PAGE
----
See that’s what we call a really bad ending. It follows no logic, and completely destroys the credibility of the rest of the story and renders the entire thing a horrific mistake. You see, you can’t build up the antagonist as cunning and highly intelligent, and then in the end have them show such amazing stupidity. To show such an amazing lack of foresight that the villain came to a planet that was made of 70% of the stuff that was lethal to them and then failed to research our cunning use of doors as a defense, makes the villain something you’d see on an episode of Scooby Doo. I half-expected Mel Gibson to pull the alien’s mask off at the end. See how it completely destroys the credibility of the rest of the movie? It makes everything that happened before the ending have this goofy undertone to it. What were the aliens doing up in their spaceships the entire movie? Rubbing their hands together and cackling like Dr. Claw? They didn’t once notice that they were surrounded by toxins and didn’t once notice our use of doors in our buildings? I mean even Dr. Claw knew Inspector Gadget had…well, gadgets, coming out of every orifice…and Dr. Claw was usually defeated by some stroke of dumb luck, but that still puts Dr. Claw above the Aliens from Signs in terms of the intelligence factor. Yes, intergalactic space aliens were outdone by a disembodied metal hand from a children’s TV show. How sad is that?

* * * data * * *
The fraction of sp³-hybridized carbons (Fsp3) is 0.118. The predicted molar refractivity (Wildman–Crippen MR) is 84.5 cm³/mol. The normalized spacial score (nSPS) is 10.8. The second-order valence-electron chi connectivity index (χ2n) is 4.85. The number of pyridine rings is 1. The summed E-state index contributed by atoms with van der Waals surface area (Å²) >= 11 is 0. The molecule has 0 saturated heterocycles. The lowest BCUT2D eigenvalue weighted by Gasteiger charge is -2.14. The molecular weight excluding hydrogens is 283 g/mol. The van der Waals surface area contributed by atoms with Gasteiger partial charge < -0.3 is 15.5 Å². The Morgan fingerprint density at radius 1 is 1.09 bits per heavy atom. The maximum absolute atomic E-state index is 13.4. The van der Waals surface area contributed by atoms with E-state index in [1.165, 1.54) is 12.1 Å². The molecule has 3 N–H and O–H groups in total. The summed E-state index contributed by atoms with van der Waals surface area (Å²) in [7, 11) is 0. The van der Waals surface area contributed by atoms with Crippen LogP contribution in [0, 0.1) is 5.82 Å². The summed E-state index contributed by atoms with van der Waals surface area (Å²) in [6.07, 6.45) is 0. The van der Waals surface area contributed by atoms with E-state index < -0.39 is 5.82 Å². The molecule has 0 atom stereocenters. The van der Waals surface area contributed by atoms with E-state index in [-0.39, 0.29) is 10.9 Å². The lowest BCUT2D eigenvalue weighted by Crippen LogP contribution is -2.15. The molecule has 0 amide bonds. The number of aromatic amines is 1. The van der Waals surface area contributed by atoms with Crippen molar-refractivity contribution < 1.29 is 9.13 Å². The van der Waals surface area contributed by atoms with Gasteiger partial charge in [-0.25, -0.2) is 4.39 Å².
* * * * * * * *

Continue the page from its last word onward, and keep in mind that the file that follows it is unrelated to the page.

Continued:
And this isn’t just a problem today, either. Throughout the ages there have been many stories that met a brutal and vicious fate at the hands of a bad ending, even my idol Mark Twain made this mistake with A Connecticut Yankee in King Arthur’s Court when the protagonist wakes up back in his own time without any explanation. Granted, there was never any explanation as to how he arrived either, and the Quantum Mechanics involved with time travel wouldn’t have exactly been well known then, but the ending just leaves the reader unsatisfied. The “it was all a dream” ending is probably the worst ending of all, and though I’ve seen it used to great effect as well but only when the dream part only a section of the story, rather than the entire story being one massive dream. Endings at odds with the beginning are almost as bad, however, especially when there is a terrific beginning and middle. For instance, at the end The Da Vinci Code, it had a good hook and a pretty good middle all centered upon unraveling the mysteries of Jesus’ reproductive organs and whether or not they were…ahem, utilized…A enigmatic and potentially dangerous Vatican, a deranged Albino priest/assassin, and a two thousand year old mystery. What’s not to love? Well, since you asked, (of course you should already know the answer by now,) the ending. After multiple bodies hitting multiple floors, after several near death experiences, after unraveling a mystery millennium in the making….he keeps his mouth shut? WHY!? Throughout the book the protagonist is built up as this amazing scholar that teaches his students the truth about different historical symbols, and has written several books on the subject. But when faced with the truth, the same truth he’d been chasing for nearly 300 pages, of arguably the world’s most well known and important symbol he doesn’t say anything? I would be holding press conferences, booking myself on Oprah and lavishing in the glory of having escaped death AND unveiled the most important historical discovery in centuries. I could write a whole blog post on the Da Vinci Code, but suffice to say the ending makes no sense in context with the rest of the book.